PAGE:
Solutions for Those Pesky
Living clutter-free should be easy. After all, the benefits of living in a decluttered home are well-known and documented. We know that the positive, relaxing atmosphere of an organized and tidy space frees you, enabling you to live your best life.
However, those piles of too-small-for-me jeans and expired boxes of cereal tell a different story. The allure of an afternoon spent at the mall or grocery store can sometimes be too hard to resist.
After all, acquiring new things often has the ability to make us happy. That is, until those items begin to pile up in the corners and recesses of your life. It may be in the family room or perhaps in the garage, but chances are, clutter hides somewhere in your home. And although everyone has clutter to some extent, that doesn’t lessen its overall negative impact.
It should be easy to declutter; after all, social media inundates us daily with tips and tricks, touted as the newest ways to rid our home of unwanted items. So why is it so hard to rid your space of clutter? What are these pesky decluttering roadblocks that keep popping up and derailing your organizing attempts?
#1. Finding time in your busy schedule to tackle the disorder can be a really large decluttering roadblock. After a long day, it can be very difficult to begin a task that is not necessarily enjoyable. Although the long-term gain will out-weigh the short-term pain, finding the energy to begin can be a challenge.
Solution: Set a realistic goal for the allotted time for decluttering. It can even be for as little as 10 minutes per day; those small decluttering sessions will add up over time. After all, “consistency is more important than intensity when you’re decluttering”. Evaluate what you can fit into your schedule and commit to it.
In fact, as a form of commitment, write it down on the calendar for a specific day and time. Not only will this sense of importance increase the likelihood of the task’s completion, but it allows you to realistically evaluate where you can fit it in.
#2. Feeling overwhelmed by the amount of clutter in your home can derail your organizing attempts before they even begin. Add to that, many organizational methods require collecting numerous items together into a pile or a specific room.
Solution: Start your decluttering with small projects. For instance, that pile of clean laundry on the couch? By folding and putting it away, the sight of that uncluttered sofa will give you the positive boost that you need to keep going. The momentum you gain, simply by starting the organizing, will dismantle this particular decluttering roadblock.
#3. Sentimental treasures are difficult to get rid of. Even though you may no longer use these items, the pull to keep them can be a huge decluttering roadblock.
Solution: Keep a small number of these possessions. However, ensure you have the available space for their storage. For the items that you will be donating or discarding, allow yourself a brief moment of sadness and then let them go. Remind yourself that you will always have the memory associated with this treasure. In fact, if it is helpful, take a picture of the gem before it leaves your home.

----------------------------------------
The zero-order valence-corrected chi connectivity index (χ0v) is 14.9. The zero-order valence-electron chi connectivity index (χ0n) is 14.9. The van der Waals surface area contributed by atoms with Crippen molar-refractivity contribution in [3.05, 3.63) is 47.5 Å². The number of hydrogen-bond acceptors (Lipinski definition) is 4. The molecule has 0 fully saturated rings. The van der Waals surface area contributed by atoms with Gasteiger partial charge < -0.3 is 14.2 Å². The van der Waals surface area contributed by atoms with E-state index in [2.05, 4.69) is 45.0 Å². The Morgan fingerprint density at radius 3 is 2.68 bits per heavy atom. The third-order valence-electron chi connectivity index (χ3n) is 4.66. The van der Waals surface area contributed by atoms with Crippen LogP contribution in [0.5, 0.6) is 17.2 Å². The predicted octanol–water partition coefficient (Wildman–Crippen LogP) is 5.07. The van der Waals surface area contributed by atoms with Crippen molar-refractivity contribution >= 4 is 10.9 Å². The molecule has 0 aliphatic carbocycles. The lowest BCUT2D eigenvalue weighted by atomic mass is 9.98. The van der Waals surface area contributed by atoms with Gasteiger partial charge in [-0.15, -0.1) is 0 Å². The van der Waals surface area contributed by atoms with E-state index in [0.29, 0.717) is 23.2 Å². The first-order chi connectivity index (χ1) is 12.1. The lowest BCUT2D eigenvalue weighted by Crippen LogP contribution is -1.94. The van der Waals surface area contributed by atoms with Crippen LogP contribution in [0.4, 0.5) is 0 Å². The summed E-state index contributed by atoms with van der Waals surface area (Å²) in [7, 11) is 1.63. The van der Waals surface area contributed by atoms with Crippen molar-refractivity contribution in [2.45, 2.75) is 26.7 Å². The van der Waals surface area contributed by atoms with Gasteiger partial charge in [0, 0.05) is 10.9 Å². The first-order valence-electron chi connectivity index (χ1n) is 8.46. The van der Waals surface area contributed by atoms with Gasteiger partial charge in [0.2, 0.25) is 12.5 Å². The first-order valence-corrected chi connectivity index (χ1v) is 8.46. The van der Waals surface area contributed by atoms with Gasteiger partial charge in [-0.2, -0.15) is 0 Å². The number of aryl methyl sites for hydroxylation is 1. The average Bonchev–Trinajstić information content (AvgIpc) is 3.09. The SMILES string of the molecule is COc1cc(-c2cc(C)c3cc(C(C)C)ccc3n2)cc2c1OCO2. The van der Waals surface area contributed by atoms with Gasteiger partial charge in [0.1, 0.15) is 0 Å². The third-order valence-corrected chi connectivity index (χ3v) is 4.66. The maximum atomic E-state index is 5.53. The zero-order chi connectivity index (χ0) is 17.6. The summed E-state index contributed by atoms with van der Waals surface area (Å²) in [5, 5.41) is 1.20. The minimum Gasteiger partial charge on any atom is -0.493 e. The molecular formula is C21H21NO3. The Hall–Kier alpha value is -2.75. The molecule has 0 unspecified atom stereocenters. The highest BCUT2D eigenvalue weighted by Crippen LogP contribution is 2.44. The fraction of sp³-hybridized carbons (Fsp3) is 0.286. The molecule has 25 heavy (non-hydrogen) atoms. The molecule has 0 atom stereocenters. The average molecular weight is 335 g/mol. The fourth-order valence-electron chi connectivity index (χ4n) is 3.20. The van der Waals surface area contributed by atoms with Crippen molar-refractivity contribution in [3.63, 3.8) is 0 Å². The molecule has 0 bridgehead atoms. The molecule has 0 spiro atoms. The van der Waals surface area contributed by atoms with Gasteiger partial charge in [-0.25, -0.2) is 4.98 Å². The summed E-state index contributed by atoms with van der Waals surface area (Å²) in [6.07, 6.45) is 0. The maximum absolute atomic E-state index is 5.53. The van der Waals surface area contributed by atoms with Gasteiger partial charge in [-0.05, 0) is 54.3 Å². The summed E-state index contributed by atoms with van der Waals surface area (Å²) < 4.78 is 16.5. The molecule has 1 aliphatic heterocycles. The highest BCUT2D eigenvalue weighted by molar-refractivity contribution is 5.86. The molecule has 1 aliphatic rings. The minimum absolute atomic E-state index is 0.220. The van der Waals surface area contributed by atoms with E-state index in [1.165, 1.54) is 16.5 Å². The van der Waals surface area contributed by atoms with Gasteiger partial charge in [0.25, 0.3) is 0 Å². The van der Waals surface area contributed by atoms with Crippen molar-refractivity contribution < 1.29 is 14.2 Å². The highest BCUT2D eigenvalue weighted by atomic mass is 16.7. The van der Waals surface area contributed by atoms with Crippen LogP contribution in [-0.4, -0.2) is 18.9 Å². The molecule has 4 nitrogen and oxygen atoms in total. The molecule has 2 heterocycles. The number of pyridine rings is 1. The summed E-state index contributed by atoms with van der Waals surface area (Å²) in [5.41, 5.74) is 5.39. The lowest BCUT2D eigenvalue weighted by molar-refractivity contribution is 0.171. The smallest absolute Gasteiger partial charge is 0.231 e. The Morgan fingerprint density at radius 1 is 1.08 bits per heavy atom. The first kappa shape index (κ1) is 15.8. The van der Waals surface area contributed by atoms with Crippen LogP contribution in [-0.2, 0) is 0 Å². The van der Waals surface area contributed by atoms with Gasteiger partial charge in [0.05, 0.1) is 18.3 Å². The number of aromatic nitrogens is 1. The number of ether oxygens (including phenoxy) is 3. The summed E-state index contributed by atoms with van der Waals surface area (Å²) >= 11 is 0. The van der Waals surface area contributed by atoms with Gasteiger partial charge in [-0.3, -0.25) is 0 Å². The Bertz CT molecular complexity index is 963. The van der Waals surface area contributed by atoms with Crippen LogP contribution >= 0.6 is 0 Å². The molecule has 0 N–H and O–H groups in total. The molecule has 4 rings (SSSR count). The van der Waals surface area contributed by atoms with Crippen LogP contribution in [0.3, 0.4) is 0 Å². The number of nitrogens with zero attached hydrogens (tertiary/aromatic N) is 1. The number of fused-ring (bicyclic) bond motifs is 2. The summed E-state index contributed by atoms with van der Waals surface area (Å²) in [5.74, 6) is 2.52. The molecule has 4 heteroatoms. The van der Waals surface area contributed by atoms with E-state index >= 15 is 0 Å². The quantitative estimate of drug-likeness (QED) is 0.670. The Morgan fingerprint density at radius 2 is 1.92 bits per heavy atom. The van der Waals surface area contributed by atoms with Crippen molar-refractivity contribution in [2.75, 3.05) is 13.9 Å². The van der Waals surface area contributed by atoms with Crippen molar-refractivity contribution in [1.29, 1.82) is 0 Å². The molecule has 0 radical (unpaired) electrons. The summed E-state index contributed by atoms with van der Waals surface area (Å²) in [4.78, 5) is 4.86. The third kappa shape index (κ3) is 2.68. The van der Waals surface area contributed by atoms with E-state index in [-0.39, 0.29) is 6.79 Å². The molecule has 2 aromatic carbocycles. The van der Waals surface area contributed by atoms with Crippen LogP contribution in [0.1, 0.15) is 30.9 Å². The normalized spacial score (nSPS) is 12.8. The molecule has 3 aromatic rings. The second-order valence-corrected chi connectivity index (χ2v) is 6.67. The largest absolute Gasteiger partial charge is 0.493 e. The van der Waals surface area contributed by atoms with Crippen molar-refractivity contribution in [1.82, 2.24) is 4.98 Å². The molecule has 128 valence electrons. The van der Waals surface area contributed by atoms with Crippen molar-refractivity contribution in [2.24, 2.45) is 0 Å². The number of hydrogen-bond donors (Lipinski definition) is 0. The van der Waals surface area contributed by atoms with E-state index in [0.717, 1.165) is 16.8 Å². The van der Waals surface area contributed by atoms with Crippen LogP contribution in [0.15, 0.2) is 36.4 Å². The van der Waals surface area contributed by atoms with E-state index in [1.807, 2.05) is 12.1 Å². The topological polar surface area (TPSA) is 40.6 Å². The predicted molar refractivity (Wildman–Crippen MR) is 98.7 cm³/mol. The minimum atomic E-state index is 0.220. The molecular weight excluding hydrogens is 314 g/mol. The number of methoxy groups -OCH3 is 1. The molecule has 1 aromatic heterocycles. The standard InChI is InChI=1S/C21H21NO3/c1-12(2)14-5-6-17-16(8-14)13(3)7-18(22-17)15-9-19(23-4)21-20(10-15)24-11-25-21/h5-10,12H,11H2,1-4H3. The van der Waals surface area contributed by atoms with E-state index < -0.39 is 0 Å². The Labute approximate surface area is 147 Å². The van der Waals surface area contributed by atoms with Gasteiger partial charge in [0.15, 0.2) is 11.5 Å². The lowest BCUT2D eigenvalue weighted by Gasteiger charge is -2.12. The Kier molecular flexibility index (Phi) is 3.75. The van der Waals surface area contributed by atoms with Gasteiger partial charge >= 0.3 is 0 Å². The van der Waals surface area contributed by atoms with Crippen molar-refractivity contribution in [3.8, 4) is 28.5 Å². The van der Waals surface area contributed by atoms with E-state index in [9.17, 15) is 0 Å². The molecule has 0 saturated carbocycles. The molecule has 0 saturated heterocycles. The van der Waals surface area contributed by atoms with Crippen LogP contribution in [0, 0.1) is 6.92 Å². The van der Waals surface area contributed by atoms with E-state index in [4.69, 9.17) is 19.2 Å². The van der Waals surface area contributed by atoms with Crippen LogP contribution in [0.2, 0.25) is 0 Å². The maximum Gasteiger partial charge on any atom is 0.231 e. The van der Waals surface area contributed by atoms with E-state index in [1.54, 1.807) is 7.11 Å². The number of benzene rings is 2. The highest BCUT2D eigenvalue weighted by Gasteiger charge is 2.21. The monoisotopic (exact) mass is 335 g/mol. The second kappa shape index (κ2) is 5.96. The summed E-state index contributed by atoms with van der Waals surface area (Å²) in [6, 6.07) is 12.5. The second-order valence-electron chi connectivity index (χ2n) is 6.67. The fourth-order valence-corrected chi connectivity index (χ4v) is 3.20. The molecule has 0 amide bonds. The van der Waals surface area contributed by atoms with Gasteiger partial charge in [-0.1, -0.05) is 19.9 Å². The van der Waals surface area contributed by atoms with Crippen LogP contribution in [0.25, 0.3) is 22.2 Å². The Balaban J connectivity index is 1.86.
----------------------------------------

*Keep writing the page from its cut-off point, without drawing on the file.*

#4. In a similar vein, guilt is a powerful decluttering roadblock. Its causes can be varied, and its emotional effects can be mentally paralyzing. Not using a possession makes it of no value to you. If you received it as a gift or if it was a very expensive purchase doesn’t matter; that item is clutter.
Solution: If the article was a gift, remind yourself what the purpose of gift-giving is. Once it has been received, it is yours to do with as you please. Treating that gift as clutter is not treating it with the respect it deserves. If you are not going to use it, then donate it to someone who will.
Furthermore, if this was an expensive item, remind yourself of the fact that this money has already been spent. Whether you keep it or donate it will not alter this.
#5. There is a special category of clutter that is dedicated to prior hobbies. Perhaps it is a collection of yarn and knitting needles, or a collection of rollerblades and helmets; the type of hobby doesn’t matter. The bottom line is that you have held onto these items long after you have had use for them.
Solution: Let go of the misconceived notion that you will re-visit this old hobby; accept that your present interests have changed. If you are not entirely convinced of this fact, give yourself a deadline to get back to this activity. If you don’t use those rollerblades or knitting paraphernalia within that time frame, pass them on.
#6. As a decluttering roadblock, ruminating about whether or not you will need a specific item in the future is a stubborn one. Although this possession may have been used frequently in the past, it no longer serves its purpose. For instance, while decluttering your closet you have found that pile of too-small-for-me-jeans and feel compelled to keep them.
Solution: You need to be brutally honest with yourself: will you ever wear those jeans again? When was the last time that they fit? If you have a realistic weight-loss goal, perhaps the reward for becoming healthier can be a new pair of jeans.By donating these pants, you are both decluttering your closet, and allowing someone else the opportunity for a new pair of jeans.
“Most clutter problems can be fixed with better habits and a good organizational system”; while true, these habits can be stonewalled by decluttering roadblocks. If you have tried to overcome them and failed, a Certified Ultimate Professional Organizer™ can help you get back on track. A Professional Organizer can either implement a variety of organizing methods to assist you, or he/she can complete the project for you.
The important fact is that you will be living your best life, in an organized, decluttered home.